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Collins High School has joined the ranks of Kentucky’s Energy Star-rated schools, which was noted by a brief presentation on Thursday morning in Collins’ Project Lead the Way engineering classroom.
Shelby County Energy Manager Sherman Adams presented the framed certification to Principal Anthony Hatchell, and Jeff Riggs, an engineer with Biagi, Chance, Cummins, London, Titzer, and Mike Smith, from architectural firm Sherman Carter Barnhart, both spoke about the project.
Gabe Jones, the project manager from Sherman Carter Barnhart, and Shelby County Judge-Executive Rob Rothenburger were also on hand for the announcement.
The school, which was completed in 2010, earned the certification by utilizing a number of energy saving materials, techniques and machines.
On average Energy Star-rated schools use 35 percent less energy and emit 35 percent less greenhouse gasses than an average school.
According to EnergyStar.gov, a top performing certified school will cost 40 cents per square foot less to operate than a average school.
The school is one of 155 Energy Star-certified schools in the state, and the second in Shelby County, joining East Middle. Of the state’s 174 school districts, 49 have Energy Star buildings, and 22 have multiple buildings.
In the area, Bullitt County has 13, Jefferson County has 8, Oldham 5 and Anderson 3. The Warren County Board of Education has the most Energy Star-rated buildings in the state with 18, and Bowling Green Independent adds another for that area.
Starting with the building itself, Smith said the first energy-conscious decision was the placement of the building.
“Not only do we have some solar panels on the building to heat water, but we also took advantage of passive solar,” he said. “All the classrooms get daylight, which not only helps provide heat in the winter but also helps use less lighting. With the fixtures we installed, as the daylight increases, the artificial lights inside decrease their output.”
Smith also noted the extra measures they put in for insulating, noting that the walls, which are formed a shell containing poured concrete, insulate up to R50, about two-and-a-half times the insulation of a typical school.
“And the roof is about fifty percent thicker,” he said. “The idea behind this is to not only keep the hot and cold out, but also to keep it in. It acts a lot like a cooler, so not only do you use very little energy to heat it up or cool it down, but you are also able use that energy for a much longer time.”
One of the more interesting materials in the project, Smith noted, is the terrazzo floor, used throughout.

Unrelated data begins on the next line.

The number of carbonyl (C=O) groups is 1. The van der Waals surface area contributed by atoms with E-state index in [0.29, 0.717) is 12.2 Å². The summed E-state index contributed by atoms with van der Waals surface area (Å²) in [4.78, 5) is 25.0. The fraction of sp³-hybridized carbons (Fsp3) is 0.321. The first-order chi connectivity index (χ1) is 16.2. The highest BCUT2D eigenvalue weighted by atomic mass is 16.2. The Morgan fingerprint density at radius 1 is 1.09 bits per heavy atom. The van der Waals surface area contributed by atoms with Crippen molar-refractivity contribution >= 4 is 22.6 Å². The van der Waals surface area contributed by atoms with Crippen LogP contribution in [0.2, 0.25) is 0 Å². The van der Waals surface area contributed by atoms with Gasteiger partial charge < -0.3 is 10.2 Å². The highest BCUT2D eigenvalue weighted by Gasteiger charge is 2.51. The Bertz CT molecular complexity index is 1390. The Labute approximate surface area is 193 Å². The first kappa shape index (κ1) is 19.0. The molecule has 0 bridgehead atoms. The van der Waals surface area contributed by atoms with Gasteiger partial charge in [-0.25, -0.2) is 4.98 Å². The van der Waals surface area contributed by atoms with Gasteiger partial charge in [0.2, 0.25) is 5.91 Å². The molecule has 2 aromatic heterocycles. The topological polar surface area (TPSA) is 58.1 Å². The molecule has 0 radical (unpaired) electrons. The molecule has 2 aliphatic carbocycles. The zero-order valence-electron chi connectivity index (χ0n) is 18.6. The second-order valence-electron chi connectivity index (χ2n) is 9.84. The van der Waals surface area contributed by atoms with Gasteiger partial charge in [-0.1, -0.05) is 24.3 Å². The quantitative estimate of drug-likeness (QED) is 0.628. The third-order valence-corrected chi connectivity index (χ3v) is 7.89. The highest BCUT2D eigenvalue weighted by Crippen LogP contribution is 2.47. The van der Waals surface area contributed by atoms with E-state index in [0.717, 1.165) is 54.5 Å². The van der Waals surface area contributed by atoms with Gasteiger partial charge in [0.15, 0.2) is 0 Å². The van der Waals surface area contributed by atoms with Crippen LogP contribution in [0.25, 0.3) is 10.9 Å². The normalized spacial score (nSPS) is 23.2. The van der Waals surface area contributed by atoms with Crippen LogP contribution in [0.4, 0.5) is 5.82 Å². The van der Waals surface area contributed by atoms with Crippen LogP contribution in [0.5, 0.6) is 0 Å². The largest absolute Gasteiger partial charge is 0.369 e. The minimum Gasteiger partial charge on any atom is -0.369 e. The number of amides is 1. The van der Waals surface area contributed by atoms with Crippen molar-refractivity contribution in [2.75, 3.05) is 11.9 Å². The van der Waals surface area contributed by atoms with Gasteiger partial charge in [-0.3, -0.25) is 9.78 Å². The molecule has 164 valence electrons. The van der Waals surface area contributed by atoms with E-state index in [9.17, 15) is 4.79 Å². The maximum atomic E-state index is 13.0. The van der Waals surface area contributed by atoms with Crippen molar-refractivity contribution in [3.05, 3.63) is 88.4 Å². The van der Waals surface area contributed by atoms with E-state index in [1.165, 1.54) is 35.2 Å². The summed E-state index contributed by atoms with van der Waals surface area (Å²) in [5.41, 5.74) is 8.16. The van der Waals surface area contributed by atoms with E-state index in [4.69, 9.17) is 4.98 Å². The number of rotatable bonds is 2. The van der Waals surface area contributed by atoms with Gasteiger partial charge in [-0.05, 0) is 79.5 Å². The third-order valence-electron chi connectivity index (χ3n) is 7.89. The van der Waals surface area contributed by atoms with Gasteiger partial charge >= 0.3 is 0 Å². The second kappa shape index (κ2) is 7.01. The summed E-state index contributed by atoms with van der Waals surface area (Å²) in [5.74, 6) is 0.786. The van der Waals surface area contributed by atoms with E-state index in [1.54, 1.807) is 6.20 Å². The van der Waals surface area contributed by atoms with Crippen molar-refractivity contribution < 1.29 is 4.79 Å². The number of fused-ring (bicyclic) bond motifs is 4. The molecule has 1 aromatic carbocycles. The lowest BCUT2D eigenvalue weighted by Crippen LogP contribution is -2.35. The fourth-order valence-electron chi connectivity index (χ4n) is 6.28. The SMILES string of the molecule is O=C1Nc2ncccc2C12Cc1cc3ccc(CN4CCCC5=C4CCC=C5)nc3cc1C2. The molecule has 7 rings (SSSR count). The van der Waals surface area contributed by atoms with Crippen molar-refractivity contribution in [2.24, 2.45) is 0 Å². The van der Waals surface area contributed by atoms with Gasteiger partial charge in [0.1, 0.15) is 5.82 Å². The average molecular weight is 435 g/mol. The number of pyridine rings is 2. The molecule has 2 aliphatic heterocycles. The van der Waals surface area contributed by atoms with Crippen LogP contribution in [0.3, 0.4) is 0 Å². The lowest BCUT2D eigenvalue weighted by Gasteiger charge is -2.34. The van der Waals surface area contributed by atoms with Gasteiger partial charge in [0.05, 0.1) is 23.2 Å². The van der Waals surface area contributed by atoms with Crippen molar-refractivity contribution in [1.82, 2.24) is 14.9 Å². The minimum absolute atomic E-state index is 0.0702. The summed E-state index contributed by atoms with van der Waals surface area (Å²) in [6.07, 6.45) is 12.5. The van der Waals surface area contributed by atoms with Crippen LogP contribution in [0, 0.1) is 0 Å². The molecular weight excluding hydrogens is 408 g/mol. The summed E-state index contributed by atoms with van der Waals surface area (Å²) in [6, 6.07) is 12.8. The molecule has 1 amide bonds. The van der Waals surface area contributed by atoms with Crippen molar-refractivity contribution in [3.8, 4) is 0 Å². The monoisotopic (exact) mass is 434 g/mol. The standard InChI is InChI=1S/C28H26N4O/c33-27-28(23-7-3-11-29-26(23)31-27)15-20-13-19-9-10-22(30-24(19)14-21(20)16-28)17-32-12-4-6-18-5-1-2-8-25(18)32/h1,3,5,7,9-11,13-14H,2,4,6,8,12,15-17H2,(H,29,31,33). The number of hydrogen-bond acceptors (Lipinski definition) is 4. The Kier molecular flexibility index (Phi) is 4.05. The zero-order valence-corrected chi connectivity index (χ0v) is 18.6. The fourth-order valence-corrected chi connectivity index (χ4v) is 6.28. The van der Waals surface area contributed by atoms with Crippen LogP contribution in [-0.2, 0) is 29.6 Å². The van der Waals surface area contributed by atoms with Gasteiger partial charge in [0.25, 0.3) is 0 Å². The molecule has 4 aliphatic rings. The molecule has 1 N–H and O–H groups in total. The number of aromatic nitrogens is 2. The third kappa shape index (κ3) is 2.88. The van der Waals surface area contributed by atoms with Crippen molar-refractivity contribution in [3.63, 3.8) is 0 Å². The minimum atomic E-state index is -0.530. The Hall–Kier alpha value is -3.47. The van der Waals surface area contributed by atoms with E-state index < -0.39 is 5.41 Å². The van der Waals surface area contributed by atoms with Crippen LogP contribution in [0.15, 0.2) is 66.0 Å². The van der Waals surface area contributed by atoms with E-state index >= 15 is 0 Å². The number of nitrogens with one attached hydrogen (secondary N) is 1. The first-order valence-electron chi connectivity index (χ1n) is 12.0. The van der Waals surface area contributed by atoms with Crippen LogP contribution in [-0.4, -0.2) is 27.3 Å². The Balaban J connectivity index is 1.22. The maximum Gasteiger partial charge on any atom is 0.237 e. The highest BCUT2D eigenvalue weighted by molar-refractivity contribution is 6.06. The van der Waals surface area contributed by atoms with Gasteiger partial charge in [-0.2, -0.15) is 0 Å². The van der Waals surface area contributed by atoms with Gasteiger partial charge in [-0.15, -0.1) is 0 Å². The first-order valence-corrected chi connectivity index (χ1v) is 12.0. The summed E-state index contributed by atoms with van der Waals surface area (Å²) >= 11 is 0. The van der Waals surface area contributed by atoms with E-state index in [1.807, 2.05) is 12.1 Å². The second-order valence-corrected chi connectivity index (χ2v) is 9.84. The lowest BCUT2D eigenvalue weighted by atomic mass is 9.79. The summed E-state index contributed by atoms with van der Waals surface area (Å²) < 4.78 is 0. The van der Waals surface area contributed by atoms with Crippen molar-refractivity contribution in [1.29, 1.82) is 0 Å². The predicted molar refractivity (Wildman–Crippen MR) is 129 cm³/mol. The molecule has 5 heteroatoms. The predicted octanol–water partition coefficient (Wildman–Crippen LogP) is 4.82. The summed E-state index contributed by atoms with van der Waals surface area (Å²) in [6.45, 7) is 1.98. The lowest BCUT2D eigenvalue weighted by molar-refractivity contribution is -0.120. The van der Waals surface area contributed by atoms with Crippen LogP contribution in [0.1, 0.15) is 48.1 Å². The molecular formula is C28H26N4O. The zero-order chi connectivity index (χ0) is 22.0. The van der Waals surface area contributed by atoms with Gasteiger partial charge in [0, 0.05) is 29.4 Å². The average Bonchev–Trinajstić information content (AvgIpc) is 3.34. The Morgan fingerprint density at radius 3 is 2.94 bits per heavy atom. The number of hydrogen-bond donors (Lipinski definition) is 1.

The terrazzo floor is incredibly long lasting and does not require harsh chemicals to clean or install.
Riggs complemented the architects, saying he had a great base to work with.
“I had an excellent envelope to work within,” he said. “From there we used several efficient systems to lessen the energy needs.”
Riggs explained that the geothermal heat pumps run lines under asphalt parking lot to help heat the water, and air system is designed to lessen the amount of heating or cooling.
“We need to keep the air fresh in here, so students are falling asleep because of too much carbon dioxide in the building,” he said smiling. “So when the air is coming in going out, it’s mixed to precondition the air before it comes into the building.”
He went on to mention motion sensor lights that were installed to turn off when no one is in a room and efficient fixtures that use less hot water.
Rothenburger used the opportunity to commend the district for the efficient building and to recruit some future engineers for the area.
“I’ll take this opportunity to plea to those [future engineers] in here, we need you here,” he said. “Go, get your degrees, and come back to help us create a better environment here in Shelby County.”
Because the presentation was done in the pre-engineering class, teacher Terry Henry tried to use it as a teaching tool, asking Smith what led him to engineering.
Although it wasn’t his first choice, he said he kind of fell into it and it’s been the perfect fit for him.
“If you like building things, learning how they work and figuring them out, it’s a great field,” he said. “It’s very diverse, so there are a lot of different ways you can go with a degree.”
Hatchell said applauded all those involved with the program, noting how they helped walk him through the process of building a new school and how the features could be efficient and better for students.
“They educated me, as well, as we went through the process,” he said. “We have an unbelievable facility here, and they certainly deserve all the credit.”